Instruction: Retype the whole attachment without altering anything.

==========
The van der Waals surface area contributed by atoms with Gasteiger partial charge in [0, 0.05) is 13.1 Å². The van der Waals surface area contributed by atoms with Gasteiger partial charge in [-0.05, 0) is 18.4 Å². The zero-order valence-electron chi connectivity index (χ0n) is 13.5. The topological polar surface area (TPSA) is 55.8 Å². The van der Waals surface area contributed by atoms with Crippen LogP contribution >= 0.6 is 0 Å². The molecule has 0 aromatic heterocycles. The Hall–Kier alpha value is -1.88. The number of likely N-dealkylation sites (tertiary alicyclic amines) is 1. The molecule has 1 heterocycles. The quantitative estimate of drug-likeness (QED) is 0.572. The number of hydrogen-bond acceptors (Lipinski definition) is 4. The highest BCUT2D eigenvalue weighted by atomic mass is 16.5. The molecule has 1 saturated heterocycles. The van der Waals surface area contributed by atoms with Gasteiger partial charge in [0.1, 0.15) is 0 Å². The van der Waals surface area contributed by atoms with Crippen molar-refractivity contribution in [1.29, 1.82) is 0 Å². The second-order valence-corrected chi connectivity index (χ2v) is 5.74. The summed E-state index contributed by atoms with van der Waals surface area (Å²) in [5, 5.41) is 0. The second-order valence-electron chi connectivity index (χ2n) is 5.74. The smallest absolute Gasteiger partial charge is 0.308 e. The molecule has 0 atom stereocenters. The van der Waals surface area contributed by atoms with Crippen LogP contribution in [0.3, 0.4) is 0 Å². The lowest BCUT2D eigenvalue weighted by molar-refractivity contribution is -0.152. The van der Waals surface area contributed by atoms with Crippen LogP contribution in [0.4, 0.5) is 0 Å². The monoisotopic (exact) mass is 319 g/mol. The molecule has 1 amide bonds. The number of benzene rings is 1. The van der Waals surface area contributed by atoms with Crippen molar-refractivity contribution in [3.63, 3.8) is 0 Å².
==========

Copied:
The van der Waals surface area contributed by atoms with Gasteiger partial charge in [0, 0.05) is 13.1 Å². The van der Waals surface area contributed by atoms with Gasteiger partial charge in [-0.05, 0) is 18.4 Å². The zero-order valence-electron chi connectivity index (χ0n) is 13.5. The topological polar surface area (TPSA) is 55.8 Å². The van der Waals surface area contributed by atoms with Crippen LogP contribution >= 0.6 is 0 Å². The molecule has 0 aromatic heterocycles. The Hall–Kier alpha value is -1.88. The number of likely N-dealkylation sites (tertiary alicyclic amines) is 1. The molecule has 1 heterocycles. The quantitative estimate of drug-likeness (QED) is 0.572. The number of hydrogen-bond acceptors (Lipinski definition) is 4. The highest BCUT2D eigenvalue weighted by atomic mass is 16.5. The molecule has 1 saturated heterocycles. The van der Waals surface area contributed by atoms with Gasteiger partial charge in [0.1, 0.15) is 0 Å². The van der Waals surface area contributed by atoms with Crippen molar-refractivity contribution in [1.29, 1.82) is 0 Å². The second-order valence-corrected chi connectivity index (χ2v) is 5.74. The summed E-state index contributed by atoms with van der Waals surface area (Å²) in [5, 5.41) is 0. The second-order valence-electron chi connectivity index (χ2n) is 5.74. The smallest absolute Gasteiger partial charge is 0.308 e. The molecule has 0 atom stereocenters. The van der Waals surface area contributed by atoms with Crippen LogP contribution in [0.3, 0.4) is 0 Å². The lowest BCUT2D eigenvalue weighted by molar-refractivity contribution is -0.152. The van der Waals surface area contributed by atoms with Crippen LogP contribution in [0.4, 0.5) is 0 Å². The monoisotopic (exact) mass is 319 g/mol. The molecule has 1 amide bonds. The number of benzene rings is 1. The van der Waals surface area contributed by atoms with Crippen molar-refractivity contribution in [3.63, 3.8) is 0 Å².